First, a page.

Cross-posted at RonKayeLA.

Longtime Los Angeles Teachers Union leader A.J. Duffy has changed his
mind. He’s fought against charter schools, but now he’s starting his
own; he’s protected tenure but now wants it easier to fire bad teachers,
even to limit the prolonged dismissal process to just 10 days.

The times they really are a-changin’ — something that is long overdue.

Labor Day weekend — the traditional end of summer, the start of the fall
football season, a time for at least a moment’s reflection on America’s
working men and women, and those who are desperate to find work.

The bedrock foundation of the modern labor movement was the demand for "more" — and not just more money.

does labor want? We want more school houses and less jails. More books
and less guns. More learning and less vice. More leisure and less greed.
More justice and less revenge. We want more opportunities to cultivate
our better natures."

That was the philosophy that Samuel Gompers
built the American Federation of Labor on more than a century ago, a
movement that reached its peak shortly after the end of World War II
when more than one in three workers was a member of a union.

it’s barely one in 10, one in 15 in the private sector, and public
sector unions have become a battleground over the cost of pensions and
salaries gained from the coziness between unions and the politicians
they help elect, relationships that could never exist between labor and
management in the business world.

From our city halls to
Sacramento, to Washington, the political cry is the same. "Jobs, jobs,
jobs," our elected leaders of every stripe chant in unison, even as they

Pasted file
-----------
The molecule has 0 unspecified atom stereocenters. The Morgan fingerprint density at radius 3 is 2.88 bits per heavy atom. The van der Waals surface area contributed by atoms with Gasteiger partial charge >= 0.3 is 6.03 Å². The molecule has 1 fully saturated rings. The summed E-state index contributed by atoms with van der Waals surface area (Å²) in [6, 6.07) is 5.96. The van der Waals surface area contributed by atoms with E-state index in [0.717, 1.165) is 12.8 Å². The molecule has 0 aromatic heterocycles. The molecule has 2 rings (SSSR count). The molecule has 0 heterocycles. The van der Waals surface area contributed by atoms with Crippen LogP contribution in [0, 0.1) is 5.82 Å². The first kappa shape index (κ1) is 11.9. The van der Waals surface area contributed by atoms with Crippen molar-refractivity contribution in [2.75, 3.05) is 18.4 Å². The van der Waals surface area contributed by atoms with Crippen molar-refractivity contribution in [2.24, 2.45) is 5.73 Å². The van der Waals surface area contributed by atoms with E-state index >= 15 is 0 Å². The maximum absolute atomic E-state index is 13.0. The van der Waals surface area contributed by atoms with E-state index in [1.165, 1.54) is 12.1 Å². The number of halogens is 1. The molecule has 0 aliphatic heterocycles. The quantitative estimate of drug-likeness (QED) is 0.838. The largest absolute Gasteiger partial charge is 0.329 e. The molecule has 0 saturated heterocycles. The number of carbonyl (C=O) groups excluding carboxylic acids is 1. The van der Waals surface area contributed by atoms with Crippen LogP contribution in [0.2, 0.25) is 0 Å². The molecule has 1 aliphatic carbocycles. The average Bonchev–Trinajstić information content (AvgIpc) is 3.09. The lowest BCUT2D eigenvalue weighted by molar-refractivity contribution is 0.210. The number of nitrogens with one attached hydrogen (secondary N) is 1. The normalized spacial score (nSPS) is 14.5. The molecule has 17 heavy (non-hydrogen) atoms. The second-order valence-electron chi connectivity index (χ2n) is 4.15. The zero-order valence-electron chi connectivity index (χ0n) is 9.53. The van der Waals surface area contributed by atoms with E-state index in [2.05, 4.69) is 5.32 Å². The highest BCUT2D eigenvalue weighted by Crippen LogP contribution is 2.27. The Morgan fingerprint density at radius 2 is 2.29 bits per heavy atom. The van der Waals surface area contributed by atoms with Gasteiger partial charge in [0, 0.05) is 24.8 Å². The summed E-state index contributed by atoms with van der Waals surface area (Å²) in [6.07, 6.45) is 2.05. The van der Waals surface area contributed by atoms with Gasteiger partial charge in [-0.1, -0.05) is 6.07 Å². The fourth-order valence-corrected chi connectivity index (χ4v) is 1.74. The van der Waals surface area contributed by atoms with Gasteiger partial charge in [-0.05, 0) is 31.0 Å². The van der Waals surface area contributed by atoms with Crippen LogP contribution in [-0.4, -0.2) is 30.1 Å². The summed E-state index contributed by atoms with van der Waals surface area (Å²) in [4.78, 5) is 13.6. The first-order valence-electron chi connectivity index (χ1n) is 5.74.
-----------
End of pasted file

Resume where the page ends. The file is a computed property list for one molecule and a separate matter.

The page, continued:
are in a stalemate over whether raising taxes for public works projects
or cutting taxes to free up capital for investment will do more to
create new jobs.

The truth is nearly $1 trillion in federal
stimulus money did not generate jobs as fast as they were disappearing,
in great part because government agencies swallowed up much of the money
to protect their jobs.

Even when they do invest in America and
job-creating businesses, they make a mess of it. Just last week, the
$527 million in government-backed loans to Solyndra, a solar power
company in Silicon Valley, went up in smoke when the firm ceased
operations and fired its 1,000 workers — a serious blow to our hopes for
a clean-energy industry that occurred because the company couldn’t
compete successfully against the Chinese.

For its part, corporate
America is flush with cash, but lacks confidence that putting its
capital to work will generate profits. The banks that brought down the
economy with their loose-lending practices and mortgage security schemes
are treating just about everyone as a credit risk.

It’s not like
the big corporations are over-taxed when 25 of the highest-paid chief
executive officers earned more last year personally than their companies
paid in federal income taxes, as the Institute for Policy Studies
reported last week. Of the 25 companies — including General Electric,
Ebay, Verizon, Boeing and Dow Chemical — 18 mocked our tax laws by using
offshore tax havens to hide their profits.